GitHub Replaces RSA SSH Host Key After Exposure in Public Repository

GitHub Replaces RSA SSH Host Key After Exposure in Public Repository

GitHub, the cloud-based repository hosting service, has announced that it has replaced its RSA SSH host key used to secure Git operations for The move was made after the key was briefly exposed in a public GitHub repository. The key replacement was carried out to prevent any bad actors from impersonating the service or eavesdropping on users' operations over SSH. It is important to note that this key does not grant access to GitHub's infrastructure or customer data, and that web traffic to and Git operations performed via HTTPS are not affected.

The activity was carried out at 05:00 UTC on March 24, 2023, and the company stated that there is no evidence that the exposed SSH private key was exploited by adversaries. The Microsoft-owned company emphasized that the "issue was not the result of a compromise of any GitHub systems or customer information." Instead, it was blamed on the inadvertent publishing of private information.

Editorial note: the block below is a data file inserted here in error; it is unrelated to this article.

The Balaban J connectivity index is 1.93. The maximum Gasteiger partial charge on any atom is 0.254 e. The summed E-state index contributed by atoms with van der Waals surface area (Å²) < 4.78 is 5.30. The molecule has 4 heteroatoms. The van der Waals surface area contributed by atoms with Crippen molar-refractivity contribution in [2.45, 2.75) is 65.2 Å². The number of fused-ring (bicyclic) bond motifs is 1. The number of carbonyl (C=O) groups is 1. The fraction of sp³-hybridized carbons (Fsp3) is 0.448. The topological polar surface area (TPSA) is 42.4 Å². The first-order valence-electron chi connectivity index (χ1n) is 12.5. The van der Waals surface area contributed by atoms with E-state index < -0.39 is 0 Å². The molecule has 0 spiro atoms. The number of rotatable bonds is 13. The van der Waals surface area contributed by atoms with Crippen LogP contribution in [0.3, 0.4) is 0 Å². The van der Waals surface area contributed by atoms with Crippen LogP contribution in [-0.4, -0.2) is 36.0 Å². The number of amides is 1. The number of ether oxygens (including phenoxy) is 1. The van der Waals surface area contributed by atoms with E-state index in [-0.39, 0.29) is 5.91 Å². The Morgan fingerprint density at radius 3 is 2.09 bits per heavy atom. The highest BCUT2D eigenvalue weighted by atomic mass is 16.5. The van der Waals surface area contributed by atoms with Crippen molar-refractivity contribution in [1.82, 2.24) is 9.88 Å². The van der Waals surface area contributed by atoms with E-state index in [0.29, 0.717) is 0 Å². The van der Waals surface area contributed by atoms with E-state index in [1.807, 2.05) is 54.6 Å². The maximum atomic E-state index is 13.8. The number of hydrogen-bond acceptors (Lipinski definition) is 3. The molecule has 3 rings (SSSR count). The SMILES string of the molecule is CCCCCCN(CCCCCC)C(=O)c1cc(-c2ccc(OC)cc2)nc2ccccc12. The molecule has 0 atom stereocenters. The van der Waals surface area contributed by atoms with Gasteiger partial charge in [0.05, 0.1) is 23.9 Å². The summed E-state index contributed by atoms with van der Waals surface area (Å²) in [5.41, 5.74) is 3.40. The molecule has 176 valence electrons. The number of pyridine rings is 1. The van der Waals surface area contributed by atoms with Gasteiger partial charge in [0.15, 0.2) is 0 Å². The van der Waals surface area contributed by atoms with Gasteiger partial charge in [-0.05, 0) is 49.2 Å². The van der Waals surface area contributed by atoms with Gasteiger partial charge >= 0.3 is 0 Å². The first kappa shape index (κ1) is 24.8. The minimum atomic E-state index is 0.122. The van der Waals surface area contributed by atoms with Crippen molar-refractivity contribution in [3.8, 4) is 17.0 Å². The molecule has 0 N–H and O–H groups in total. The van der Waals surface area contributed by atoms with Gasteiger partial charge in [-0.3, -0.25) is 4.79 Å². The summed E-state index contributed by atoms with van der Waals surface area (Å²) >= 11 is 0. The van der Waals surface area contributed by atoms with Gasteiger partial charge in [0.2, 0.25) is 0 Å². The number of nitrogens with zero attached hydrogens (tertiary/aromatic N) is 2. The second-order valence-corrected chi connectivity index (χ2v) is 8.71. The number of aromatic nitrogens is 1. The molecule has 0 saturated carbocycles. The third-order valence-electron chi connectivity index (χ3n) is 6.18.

According to Mike Hanley, chief security officer and SVP of engineering at GitHub, the change only impacts Git operations over SSH using RSA. ECDSA or Ed25519 users do not need to make any changes. However, GitHub Actions users who use actions/checkout with the ssh-key option may see failed workflow runs, and the company is in the process of updating the action across all tags.

This disclosure comes after GitHub revealed that unknown threat actors exfiltrated encrypted code signing certificates for some versions of GitHub Desktop for Mac and Atom apps two months ago.

If you are using the ECDSA or Ed25519 keys, no change is required, and no action is needed. However, if you receive a warning message that the remote host identification has changed, you will need to remove the old key by running a command and then add the new RSA SSH public key entry to your ~/.ssh/known_hosts file.

In conclusion, GitHub has taken proactive steps to ensure the security of its users' Git operations over SSH by replacing its RSA SSH host key. This move serves as a reminder of the importance of regularly reviewing and updating security measures to prevent any unauthorized access or exposure of sensitive information.